Gladys Berejiklian faces fresh questions about Wagga meeting with two convicted criminals

The NSW premier is under pressure to explain if her relationship with Daryl Maguire was behind the meeting on ‘gaming issues’

Gladys Berejiklian is under pressure to explain if her relationship with the disgraced former MP Daryl Maguire was behind a decision to meet with two convicted criminals to discuss “gaming issues” while in Wagga Wagga.

The embattled New South Wales premier faced public criticism in 2018 when it was revealed she had privately met with two publicans with criminal records to hear their concerns about the state’s gaming policy.

Maguire reportedly brokered the meeting while Berejiklian was in his electorate on 31 October 2017, during what she later described as a “visit to the Riverina community”.

The meeting prompted condemnation from Labor, who questioned the premier’s judgment and the extent to which she had vetted the two men. She was also grilled over why she retained confidence in Maguire, given the compromised position he had put her in.

“Why did the premier retain Daryl Maguire as a parliamentary secretary even after he arranged for her to meet convicted criminals Gino Scutti and Nicholas Tinning?” the then opposition leader Luke Foley asked in parliament in August 2018.

On Monday, the shadow attorney general, Paul Lynch, said the new evidence about Berejiklian and Maguire’s relationship, which was ongoing when she met with the two men, cast her decision in a new light.

“When we raised this issue in 2018 we wanted to know whether the premier knew of the backgrounds of individuals with whom she met,” Lynch told Guardian Australia.

“What we’ve heard recently may explain any lack of proper caution about who the premier met.”

Scutti was “convicted of damaging property by fire and publishing false material to obtain financial advantage after he burnt down his hotel”, parliament heard, while Tinning was convicted in 2017 of illegal possession of poker machines.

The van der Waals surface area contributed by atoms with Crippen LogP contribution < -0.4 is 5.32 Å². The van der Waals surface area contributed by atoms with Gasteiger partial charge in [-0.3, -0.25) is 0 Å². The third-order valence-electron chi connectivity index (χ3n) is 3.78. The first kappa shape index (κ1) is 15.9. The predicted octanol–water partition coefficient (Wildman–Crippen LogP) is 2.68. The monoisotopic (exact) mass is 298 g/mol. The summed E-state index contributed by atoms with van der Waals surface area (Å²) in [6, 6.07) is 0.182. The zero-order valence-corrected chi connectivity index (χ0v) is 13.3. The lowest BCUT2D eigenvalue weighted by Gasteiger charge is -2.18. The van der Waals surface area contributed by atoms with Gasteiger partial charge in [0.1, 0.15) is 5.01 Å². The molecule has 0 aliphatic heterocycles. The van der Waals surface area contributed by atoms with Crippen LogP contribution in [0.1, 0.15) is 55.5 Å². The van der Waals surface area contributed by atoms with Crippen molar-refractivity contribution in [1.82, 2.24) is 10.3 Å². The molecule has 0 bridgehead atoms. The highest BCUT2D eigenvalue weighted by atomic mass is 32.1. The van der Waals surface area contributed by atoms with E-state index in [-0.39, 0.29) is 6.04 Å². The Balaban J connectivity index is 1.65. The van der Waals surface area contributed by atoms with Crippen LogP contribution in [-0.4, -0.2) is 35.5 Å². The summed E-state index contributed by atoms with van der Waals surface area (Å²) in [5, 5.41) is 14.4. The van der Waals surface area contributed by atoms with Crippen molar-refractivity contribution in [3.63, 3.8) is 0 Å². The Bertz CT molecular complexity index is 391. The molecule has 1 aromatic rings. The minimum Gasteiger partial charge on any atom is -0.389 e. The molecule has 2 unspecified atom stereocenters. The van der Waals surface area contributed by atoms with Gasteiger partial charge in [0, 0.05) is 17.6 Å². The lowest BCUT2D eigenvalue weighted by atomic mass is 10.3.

Berejiklian’s office did not answer a series of questions about the meeting, instead referring the Guardian back to her comments to NSW state parliament on 8 February 2018.

Berejiklian initially said in that parliamentary sitting she could not recall the meeting, but later in the same session said that the pair were “country hotel lessors” who had complaints about the gaming policy of the former Labor government.

“I was asked some questions about a meeting that I had on a recent visit to the Riverina community,” Berejiklian said at the time.

“I met with people I had not met before. They raised with me concerns about country hotel lessors. They felt they had been disadvantaged by amendments to the relevant legislation passed by the previous Labor government.”

Berejiklian said at the time she had promised to take up their concerns with the relevant minister.

“When members of the community ask to meet with me when I am making regional visits, especially those in country NSW, I will meet with them,” she said. “On that occasion they explained to me the hardship their families had faced in relation to changes in laws.”

Berejiklian has pledged to stay on as premier, despite conceding she “stuffed up” by maintaining a secret relationship with Maguire from around the 2015 state election.

Maguire left NSW parliament in disgrace in mid-2018, following evidence to the Independent Commission Against Corruption (Icac) that he had brokered property deals for personal benefit while a sitting MP.

Berejiklian continued the relationship even after Maguire had left parliament, telling Icac on Monday that she had only broken off contact with him in September.

She faced a second day of sustained pressure on Tuesday, when the state opposition used question time to move a no-confidence motion.

The motion alleged that she “turned a blind eye to corruption in her government by failing to report her knowledge of Daryl Maguire’s business dealings for six and a half years, even after his resignation from parliament in July 2018”.

It also said Berejiklian had failed to report discussions with Maguire about his outside business dealings, despite having congratulated him on the amount of commission he was earning from such deals.

Contributors

Christopher Knaus and Michael McGowan

The GuardianTramp

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